Many entrepreneurs have excellent business ideas, but have never raised capital before from investors. After raising more than $9 million in capital in my entrepreneurial journey, here are some of my biggest tips for startup fundraising.
What is your social mission?
Many investors will be more interested in your startup if you do not only focus on your plan to generate a profit, but if you also tell them what your social mission is. Many social impact investors exist who want to deploy their capital into businesses that are having a positive social impact. My startup is also a public benefit corporation which means that we are for profit, but we also write our social mission into our bylaws. In your first meeting with an investor, focus on explaining the problem you are solving and how it will improve society. If they believe in your mission, then they will be more excited about supporting you.
Engage your investors as advisors
Many entrepreneurs make the mistake of only looking at investors as a source of capital, but this is a mistake. I have chosen to engage all of my investors as advisors and I have created an online discussion forum where they can give input to me on a regular basis. Investors do not want to just write a check and walk away in many cases. They will be more excited about investing if they feel they are joining your team and they may even make helpful introductions for you. There is a saying in Silicon Valley which is that, “if you ask for money, you’ll get advice and if you ask for advice, you’ll get money.”
Set a minimum investment of $25K-$50K
If this is your first round of financing, consider setting a minimum investment of $25K-50K. Some entrepreneurs make the mistake of accepting $5-10K investments and this will significantly slow down your fundraising process. By setting a minimum investment, you are going to be able to raise capital faster and only attract investors who are serious about your startup!
Strive to maintain voting control
For our startup, we have set up a dual class stock structure in which the founding management team has full voting control of the company and the investors have an economic interest. The benefit of this model in the beginning is that it allows your team to focus on executing rather than playing shareholder politics. Many of the most successful startups in the world such as Facebook and Google had this structure in their early days. You should still be democratic and involve your investors on your board because they can be a valuable source of input and feedback. However, this voting structure will allow you to focus on executing your vision.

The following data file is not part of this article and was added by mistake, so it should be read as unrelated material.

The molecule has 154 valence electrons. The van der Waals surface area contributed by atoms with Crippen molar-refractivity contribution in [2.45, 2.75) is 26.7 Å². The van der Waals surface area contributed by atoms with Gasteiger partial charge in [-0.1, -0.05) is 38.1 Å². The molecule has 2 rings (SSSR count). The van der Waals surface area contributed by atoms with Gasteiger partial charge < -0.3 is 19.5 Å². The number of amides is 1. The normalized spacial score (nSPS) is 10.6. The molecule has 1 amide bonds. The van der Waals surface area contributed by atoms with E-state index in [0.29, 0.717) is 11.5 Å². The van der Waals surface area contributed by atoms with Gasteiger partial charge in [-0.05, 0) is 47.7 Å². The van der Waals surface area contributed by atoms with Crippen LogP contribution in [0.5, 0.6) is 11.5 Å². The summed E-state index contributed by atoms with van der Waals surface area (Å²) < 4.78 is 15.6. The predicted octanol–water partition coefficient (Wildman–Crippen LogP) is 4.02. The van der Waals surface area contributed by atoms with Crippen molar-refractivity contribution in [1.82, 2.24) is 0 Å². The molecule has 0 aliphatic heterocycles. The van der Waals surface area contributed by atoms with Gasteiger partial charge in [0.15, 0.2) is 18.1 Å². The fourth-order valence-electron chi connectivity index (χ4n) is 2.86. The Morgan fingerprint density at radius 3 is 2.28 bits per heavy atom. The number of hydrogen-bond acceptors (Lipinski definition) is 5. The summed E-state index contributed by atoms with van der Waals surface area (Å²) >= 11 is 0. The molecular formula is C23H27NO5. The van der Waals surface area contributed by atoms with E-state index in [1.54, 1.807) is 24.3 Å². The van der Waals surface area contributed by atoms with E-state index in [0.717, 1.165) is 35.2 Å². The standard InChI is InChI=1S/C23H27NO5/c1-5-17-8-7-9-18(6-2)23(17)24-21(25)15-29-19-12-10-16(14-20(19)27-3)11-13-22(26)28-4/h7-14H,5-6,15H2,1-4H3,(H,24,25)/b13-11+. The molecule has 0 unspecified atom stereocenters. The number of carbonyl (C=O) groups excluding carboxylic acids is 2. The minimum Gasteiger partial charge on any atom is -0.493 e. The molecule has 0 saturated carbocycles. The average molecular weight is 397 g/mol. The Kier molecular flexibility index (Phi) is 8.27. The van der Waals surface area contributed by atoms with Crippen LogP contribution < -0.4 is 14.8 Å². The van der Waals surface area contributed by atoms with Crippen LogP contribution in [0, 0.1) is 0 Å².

Hire accountants early
I recommend hiring a certified public accountants from the first day you have an investor or cash in the business. Your accountants can prepare for you compilated financial statements which you can share with potential investors. This will make you look more professional and will enable you to provide investors with professional financial statements.
Create an investor power point
It is ideal if you can create an investor presentation or pitch deck to share with potential investors that cover slides such as the problem you’re solving, the product or service you have created, the business model and how you generate revenue, your customer acquisition strategy, who is on your team, the total addressable market, your fundraising history, financial projections, and any other key information you think is relevant.
SEC and Blue Sky Filings
Make sure you file a Form D with the SEC and if you are advertising your investment publicly, then consider using regulation 506(c) which allows you to advertise your investment and raise capital from an accredited investor. It is also important to understand that in addition to your federal Form D filing, each state has blue Sky filing requirements which require you to file in each state you have raised capital in. It is best to consult a securities attorney about the details of these filings because if you do not do them it could make raising capital in the future difficulty.
All Money is not green
It is important to understand that not all money is green. In other words, you should not accept an investment from anyone willing to write you a check. Interview your potential investors and make sure your goals are aligned. There’s nothing wrong with turning down money from an investor if you don’t think it’s a good fit.
Treat your investors as partners
Treat your investors as more than a source of capital and they will go above and beyond to help you.